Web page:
0

Sorry if this seems like a silly question. For all statements, is it possible to determine whether they are falsifiable or not? Is it possible to create a statement which we do not know is falsifiable? I.e. is there a statement B such that for any statement A, the statement B "statement A is falsifiable" is itself not falsifiable?

3
  • 1
    To clarify, do you mean not falsifiable now, or not falsifiable in some permanent way? There may be all kinds of statements that we cannot falsify now, but we don't know whether some way to falsify them will become available in future.
    – Bumble
    Oct 8 '20 at 0:45
  • I'm miserable at math and logic, but I'd think unsolvable math problems or random numbers, or even pi, could be turned into statements where falsifiability is, in principle, not decidable. Oct 12 '20 at 20:07
  • 1
    Are there in-principle unsolvable math problems? Oct 13 '20 at 21:19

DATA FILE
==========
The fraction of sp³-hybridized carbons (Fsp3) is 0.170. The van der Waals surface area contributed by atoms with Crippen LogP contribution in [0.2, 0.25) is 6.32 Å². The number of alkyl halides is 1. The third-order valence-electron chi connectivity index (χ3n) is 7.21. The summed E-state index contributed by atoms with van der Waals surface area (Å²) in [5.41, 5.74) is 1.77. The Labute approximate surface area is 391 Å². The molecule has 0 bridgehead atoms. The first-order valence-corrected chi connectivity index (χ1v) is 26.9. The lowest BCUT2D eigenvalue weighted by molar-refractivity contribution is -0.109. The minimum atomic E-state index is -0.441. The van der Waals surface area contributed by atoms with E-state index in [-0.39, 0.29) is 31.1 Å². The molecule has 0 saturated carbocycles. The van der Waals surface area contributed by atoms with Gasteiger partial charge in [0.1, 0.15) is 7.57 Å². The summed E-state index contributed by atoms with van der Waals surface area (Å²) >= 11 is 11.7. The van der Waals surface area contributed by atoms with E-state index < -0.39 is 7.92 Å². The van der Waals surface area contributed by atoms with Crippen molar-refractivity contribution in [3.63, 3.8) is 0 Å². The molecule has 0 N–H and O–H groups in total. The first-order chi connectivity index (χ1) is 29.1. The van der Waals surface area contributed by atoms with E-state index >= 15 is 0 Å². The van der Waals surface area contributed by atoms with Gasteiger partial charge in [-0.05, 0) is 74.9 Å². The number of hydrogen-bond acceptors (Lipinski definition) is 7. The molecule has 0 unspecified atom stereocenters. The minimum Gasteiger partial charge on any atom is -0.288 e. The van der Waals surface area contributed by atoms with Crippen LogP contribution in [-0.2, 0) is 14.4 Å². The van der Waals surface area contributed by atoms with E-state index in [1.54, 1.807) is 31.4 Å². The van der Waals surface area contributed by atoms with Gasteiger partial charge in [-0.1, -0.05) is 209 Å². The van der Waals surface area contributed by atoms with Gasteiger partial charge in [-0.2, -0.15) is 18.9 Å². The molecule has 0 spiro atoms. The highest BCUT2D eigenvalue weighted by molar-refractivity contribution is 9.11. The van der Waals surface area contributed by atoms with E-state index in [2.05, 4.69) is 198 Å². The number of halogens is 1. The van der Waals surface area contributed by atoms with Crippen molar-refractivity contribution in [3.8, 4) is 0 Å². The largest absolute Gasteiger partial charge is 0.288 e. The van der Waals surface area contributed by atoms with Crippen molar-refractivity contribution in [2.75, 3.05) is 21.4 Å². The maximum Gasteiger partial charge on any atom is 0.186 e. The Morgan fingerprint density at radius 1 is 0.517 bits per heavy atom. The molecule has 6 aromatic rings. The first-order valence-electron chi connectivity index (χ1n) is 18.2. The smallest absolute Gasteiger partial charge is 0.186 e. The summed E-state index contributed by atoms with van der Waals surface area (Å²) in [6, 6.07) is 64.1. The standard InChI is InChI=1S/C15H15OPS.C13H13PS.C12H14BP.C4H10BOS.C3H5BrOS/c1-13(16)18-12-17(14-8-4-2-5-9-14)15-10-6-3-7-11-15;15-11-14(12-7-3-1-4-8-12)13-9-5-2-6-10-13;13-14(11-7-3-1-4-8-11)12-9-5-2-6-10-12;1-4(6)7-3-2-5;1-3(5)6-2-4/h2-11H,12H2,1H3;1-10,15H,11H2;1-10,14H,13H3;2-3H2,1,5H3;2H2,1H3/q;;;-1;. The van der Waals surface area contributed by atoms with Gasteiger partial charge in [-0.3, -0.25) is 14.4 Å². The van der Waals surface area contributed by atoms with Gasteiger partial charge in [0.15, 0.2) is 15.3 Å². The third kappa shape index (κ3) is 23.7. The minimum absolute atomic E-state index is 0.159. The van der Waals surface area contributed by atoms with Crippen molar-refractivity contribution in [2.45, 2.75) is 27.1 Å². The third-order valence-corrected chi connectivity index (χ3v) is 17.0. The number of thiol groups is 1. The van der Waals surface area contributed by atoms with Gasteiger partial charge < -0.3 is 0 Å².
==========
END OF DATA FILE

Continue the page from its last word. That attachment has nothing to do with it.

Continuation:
1

Yeah, sure. Any proposition about which we don't know whether it is in-principle falsifiable or not is of the kind of propositions you are thinking of. If you ask me for examples...

I'm not sure that this is a legitimate example, but just heuristically, think of the following: the proposition that we live in a simulation. I imagine that if the simulation and its security code were good enough, there would be no possible way for the entities in the simulation to discover by themselves that they live in a simulation, so depending on how good the simulation is, the proposition that we live in a simulation might be unfalsifiable for us, we just don't know.

2
  • 1
    Yes, if you can give an example that would help me understand. Oct 12 '20 at 2:20
  • @zfj3ub94rf576hc4eegm Well, not sure that this is a legitimate example, but just heuristically, think of the following: the proposition that we live in a simulation. I imagine that if the simulation and its security code were good enough, there would be no possible way for the entities in the simulation to discover by themselves that they live in a simulation, so depending on how good the simulation is, the proposition that we live in a simulation might be unfalsifiable for us, we just don't know. Oct 12 '20 at 12:16

Your Answer

By clicking “Post Your Answer”, you agree to our terms of service, privacy policy and cookie policy

Not the answer you're looking for? Browse other questions tagged or ask your own question.